Foreword Review — May / June 2011
The cruelest part of leaving the closet is watching family members retreat into the newly vacated space. In gay literature this aspect of coming out is often sidelined. A person comes out and the narrative focuses on that person and his or her relationships. Missing are the shockwaves as felt by other members of the family and community. While even paragons of the genre like Terrence McNally and Edmund White are guilty of this omission, Kathryn Shay’s latest book, The Perfect Family, explores this unsettling territory.
The Perfect Family follows four members of a happy, middle-class suburban family. Well-educated parents Mike and Maggie Davidson and their high school-aged sons–Brian, the elder and a star athlete, and Jamie, the lead in the school play–form the modern version of television’s Cleaver family. When Maggie’s estranged sister attempts a reunion and Jamie comes out of the closet, everybody must reexamine their relationship to one another, their faith, and their community if the family is to survive.
Cracks appear, and Shay uses each to transform her characters into real people. Mike finds himself unable to reconcile his son’s revelation with his conservative interpretation of Catholic dogma. After being the last to learn of Jamie’s news, Brian wonders if his close friendship with his sibling is an illusion. And Maggie, while trying to help her sister, worries about her son’s happiness as she becomes aware of the subtle and blatant homophobia within their idyllic community.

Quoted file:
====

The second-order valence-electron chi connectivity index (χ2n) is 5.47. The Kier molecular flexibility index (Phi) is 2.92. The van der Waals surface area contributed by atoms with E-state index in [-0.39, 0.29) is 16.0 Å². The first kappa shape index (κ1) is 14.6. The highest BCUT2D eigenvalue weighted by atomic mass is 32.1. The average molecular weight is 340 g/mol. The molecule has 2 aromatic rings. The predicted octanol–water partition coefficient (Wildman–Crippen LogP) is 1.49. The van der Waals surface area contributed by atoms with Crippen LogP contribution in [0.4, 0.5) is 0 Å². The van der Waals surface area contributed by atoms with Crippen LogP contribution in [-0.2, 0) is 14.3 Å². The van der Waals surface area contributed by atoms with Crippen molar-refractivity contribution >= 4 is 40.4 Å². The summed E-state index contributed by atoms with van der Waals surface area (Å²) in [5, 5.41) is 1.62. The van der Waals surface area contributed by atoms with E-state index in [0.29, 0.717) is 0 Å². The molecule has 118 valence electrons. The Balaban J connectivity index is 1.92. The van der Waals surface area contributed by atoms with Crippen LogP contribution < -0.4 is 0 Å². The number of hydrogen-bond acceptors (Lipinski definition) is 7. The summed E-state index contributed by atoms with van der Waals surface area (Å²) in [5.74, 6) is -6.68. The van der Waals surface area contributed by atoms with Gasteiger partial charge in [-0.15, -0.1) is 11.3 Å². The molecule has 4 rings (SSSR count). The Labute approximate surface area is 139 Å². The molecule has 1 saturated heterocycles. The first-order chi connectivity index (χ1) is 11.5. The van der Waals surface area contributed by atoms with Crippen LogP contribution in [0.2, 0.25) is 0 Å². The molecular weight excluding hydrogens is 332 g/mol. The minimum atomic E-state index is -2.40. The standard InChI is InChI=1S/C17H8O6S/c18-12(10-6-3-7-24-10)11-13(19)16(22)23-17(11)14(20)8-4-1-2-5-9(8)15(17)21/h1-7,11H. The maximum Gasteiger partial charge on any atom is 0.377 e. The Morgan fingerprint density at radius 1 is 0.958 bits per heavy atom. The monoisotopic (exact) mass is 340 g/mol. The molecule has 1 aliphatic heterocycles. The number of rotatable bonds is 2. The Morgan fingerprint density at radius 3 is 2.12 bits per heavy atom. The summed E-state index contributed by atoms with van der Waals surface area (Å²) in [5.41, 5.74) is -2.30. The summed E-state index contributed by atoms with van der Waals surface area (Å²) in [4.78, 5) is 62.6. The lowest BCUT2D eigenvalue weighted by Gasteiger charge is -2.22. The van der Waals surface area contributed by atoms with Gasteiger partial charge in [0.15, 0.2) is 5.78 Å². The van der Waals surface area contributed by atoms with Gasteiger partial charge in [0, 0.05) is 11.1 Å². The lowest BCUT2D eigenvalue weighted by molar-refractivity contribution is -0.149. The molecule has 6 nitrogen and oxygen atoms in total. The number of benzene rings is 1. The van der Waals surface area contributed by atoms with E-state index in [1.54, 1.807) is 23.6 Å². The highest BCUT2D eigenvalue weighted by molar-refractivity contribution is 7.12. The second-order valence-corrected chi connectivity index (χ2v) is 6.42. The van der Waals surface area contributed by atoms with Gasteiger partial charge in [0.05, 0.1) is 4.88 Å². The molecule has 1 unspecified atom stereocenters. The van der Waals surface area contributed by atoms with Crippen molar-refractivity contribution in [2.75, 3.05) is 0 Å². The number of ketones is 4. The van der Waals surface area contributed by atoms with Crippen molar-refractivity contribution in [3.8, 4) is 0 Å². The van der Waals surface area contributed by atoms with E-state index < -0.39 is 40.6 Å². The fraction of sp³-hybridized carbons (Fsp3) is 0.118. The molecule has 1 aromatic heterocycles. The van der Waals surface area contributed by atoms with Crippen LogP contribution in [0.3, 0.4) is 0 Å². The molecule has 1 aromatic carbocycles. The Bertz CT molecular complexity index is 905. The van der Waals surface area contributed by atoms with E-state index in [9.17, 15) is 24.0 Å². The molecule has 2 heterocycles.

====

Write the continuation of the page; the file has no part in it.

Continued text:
Shay then takes The Perfect Family a step further. With incredible empathy she details how Jamie’s coming out effects his parents’ relationship. By using the son’s homosexuality as an invitation to explore the larger question of how families handle change, Shay show characters evolving in a realistic way.
With thirty-five novels, two novellas, and multiple publishing awards, Shay is a well-established author in the romance genre. Occasionally, her background seeps into The Perfect Family, usually in Mike and Maggie’s bedroom: “Makeup sex. His hands brushing down her hair. Cupping her breasts. Sliding to her thigh with urgency. She’d been on the other side of the jealousy issue, so she knew what he was feeling.”
Such sexual content, despite never becoming gratuitous, may make it difficult for a teen to share the book with his family. But readers will relish the complexities and the empathic tone driving this story.